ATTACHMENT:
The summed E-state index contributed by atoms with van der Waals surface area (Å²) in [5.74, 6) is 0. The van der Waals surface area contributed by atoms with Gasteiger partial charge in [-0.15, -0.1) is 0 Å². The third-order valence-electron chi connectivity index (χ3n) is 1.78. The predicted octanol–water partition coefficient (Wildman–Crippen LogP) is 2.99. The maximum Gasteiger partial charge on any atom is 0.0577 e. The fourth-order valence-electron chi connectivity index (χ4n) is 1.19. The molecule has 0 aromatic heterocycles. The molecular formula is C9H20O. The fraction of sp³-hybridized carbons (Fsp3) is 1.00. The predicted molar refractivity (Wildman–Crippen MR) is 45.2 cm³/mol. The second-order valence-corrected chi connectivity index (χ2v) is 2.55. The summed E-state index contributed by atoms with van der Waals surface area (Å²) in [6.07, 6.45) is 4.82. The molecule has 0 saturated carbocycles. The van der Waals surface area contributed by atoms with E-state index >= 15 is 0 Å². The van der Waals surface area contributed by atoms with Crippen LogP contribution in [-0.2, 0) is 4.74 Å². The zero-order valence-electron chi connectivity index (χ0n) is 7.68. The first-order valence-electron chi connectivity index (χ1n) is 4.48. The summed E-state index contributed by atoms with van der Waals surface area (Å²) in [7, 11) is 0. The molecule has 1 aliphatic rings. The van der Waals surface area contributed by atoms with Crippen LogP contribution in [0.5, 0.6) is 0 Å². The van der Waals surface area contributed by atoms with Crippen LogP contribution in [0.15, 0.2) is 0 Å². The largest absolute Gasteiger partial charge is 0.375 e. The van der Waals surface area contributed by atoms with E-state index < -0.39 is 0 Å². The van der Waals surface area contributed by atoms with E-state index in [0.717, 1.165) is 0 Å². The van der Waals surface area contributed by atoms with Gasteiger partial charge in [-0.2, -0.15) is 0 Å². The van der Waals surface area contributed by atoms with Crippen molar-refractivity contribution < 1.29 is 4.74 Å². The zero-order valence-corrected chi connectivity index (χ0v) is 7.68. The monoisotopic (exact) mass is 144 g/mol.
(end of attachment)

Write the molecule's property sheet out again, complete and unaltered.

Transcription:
The summed E-state index contributed by atoms with van der Waals surface area (Å²) in [5.74, 6) is 0. The van der Waals surface area contributed by atoms with Gasteiger partial charge in [-0.15, -0.1) is 0 Å². The third-order valence-electron chi connectivity index (χ3n) is 1.78. The predicted octanol–water partition coefficient (Wildman–Crippen LogP) is 2.99. The maximum Gasteiger partial charge on any atom is 0.0577 e. The fourth-order valence-electron chi connectivity index (χ4n) is 1.19. The molecule has 0 aromatic heterocycles. The molecular formula is C9H20O. The fraction of sp³-hybridized carbons (Fsp3) is 1.00. The predicted molar refractivity (Wildman–Crippen MR) is 45.2 cm³/mol. The second-order valence-corrected chi connectivity index (χ2v) is 2.55. The summed E-state index contributed by atoms with van der Waals surface area (Å²) in [6.07, 6.45) is 4.82. The molecule has 0 saturated carbocycles. The van der Waals surface area contributed by atoms with E-state index >= 15 is 0 Å². The van der Waals surface area contributed by atoms with Crippen LogP contribution in [-0.2, 0) is 4.74 Å². The zero-order valence-electron chi connectivity index (χ0n) is 7.68. The first-order valence-electron chi connectivity index (χ1n) is 4.48. The summed E-state index contributed by atoms with van der Waals surface area (Å²) in [7, 11) is 0. The molecule has 1 aliphatic rings. The van der Waals surface area contributed by atoms with Crippen LogP contribution in [0.5, 0.6) is 0 Å². The van der Waals surface area contributed by atoms with Crippen LogP contribution in [0.15, 0.2) is 0 Å². The largest absolute Gasteiger partial charge is 0.375 e. The van der Waals surface area contributed by atoms with E-state index < -0.39 is 0 Å². The van der Waals surface area contributed by atoms with E-state index in [0.717, 1.165) is 0 Å². The van der Waals surface area contributed by atoms with Gasteiger partial charge in [-0.2, -0.15) is 0 Å². The van der Waals surface area contributed by atoms with Crippen molar-refractivity contribution < 1.29 is 4.74 Å². The zero-order valence-corrected chi connectivity index (χ0v) is 7.68. The monoisotopic (exact) mass is 144 g/mol.